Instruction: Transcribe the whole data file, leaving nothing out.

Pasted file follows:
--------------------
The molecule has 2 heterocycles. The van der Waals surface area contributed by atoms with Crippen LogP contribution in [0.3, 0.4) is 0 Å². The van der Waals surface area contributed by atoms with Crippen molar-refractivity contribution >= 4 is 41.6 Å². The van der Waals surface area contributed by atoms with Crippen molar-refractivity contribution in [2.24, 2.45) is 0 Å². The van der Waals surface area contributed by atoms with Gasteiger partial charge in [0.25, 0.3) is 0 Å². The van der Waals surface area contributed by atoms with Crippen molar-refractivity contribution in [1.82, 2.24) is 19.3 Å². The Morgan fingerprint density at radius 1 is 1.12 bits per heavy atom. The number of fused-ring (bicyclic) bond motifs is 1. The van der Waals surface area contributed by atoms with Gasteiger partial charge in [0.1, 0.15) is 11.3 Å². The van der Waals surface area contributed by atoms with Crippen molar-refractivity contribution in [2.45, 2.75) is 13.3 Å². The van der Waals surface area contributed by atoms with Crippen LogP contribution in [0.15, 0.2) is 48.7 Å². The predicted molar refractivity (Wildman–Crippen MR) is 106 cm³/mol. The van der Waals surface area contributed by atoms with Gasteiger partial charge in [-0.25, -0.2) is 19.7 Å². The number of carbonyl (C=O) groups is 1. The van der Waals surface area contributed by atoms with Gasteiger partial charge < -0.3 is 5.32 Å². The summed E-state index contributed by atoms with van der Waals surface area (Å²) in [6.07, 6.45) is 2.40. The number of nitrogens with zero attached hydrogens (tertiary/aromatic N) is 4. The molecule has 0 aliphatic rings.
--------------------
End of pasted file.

The molecule has 2 heterocycles. The van der Waals surface area contributed by atoms with Crippen LogP contribution in [0.3, 0.4) is 0 Å². The van der Waals surface area contributed by atoms with Crippen molar-refractivity contribution >= 4 is 41.6 Å². The van der Waals surface area contributed by atoms with Crippen molar-refractivity contribution in [2.24, 2.45) is 0 Å². The van der Waals surface area contributed by atoms with Gasteiger partial charge in [0.25, 0.3) is 0 Å². The van der Waals surface area contributed by atoms with Crippen molar-refractivity contribution in [1.82, 2.24) is 19.3 Å². The Morgan fingerprint density at radius 1 is 1.12 bits per heavy atom. The number of fused-ring (bicyclic) bond motifs is 1. The van der Waals surface area contributed by atoms with Gasteiger partial charge in [0.1, 0.15) is 11.3 Å². The van der Waals surface area contributed by atoms with Crippen molar-refractivity contribution in [2.45, 2.75) is 13.3 Å². The van der Waals surface area contributed by atoms with Crippen LogP contribution in [0.15, 0.2) is 48.7 Å². The predicted molar refractivity (Wildman–Crippen MR) is 106 cm³/mol. The van der Waals surface area contributed by atoms with Gasteiger partial charge in [-0.25, -0.2) is 19.7 Å². The number of carbonyl (C=O) groups is 1. The van der Waals surface area contributed by atoms with Gasteiger partial charge < -0.3 is 5.32 Å². The summed E-state index contributed by atoms with van der Waals surface area (Å²) in [6.07, 6.45) is 2.40. The number of nitrogens with zero attached hydrogens (tertiary/aromatic N) is 4. The molecule has 0 aliphatic rings.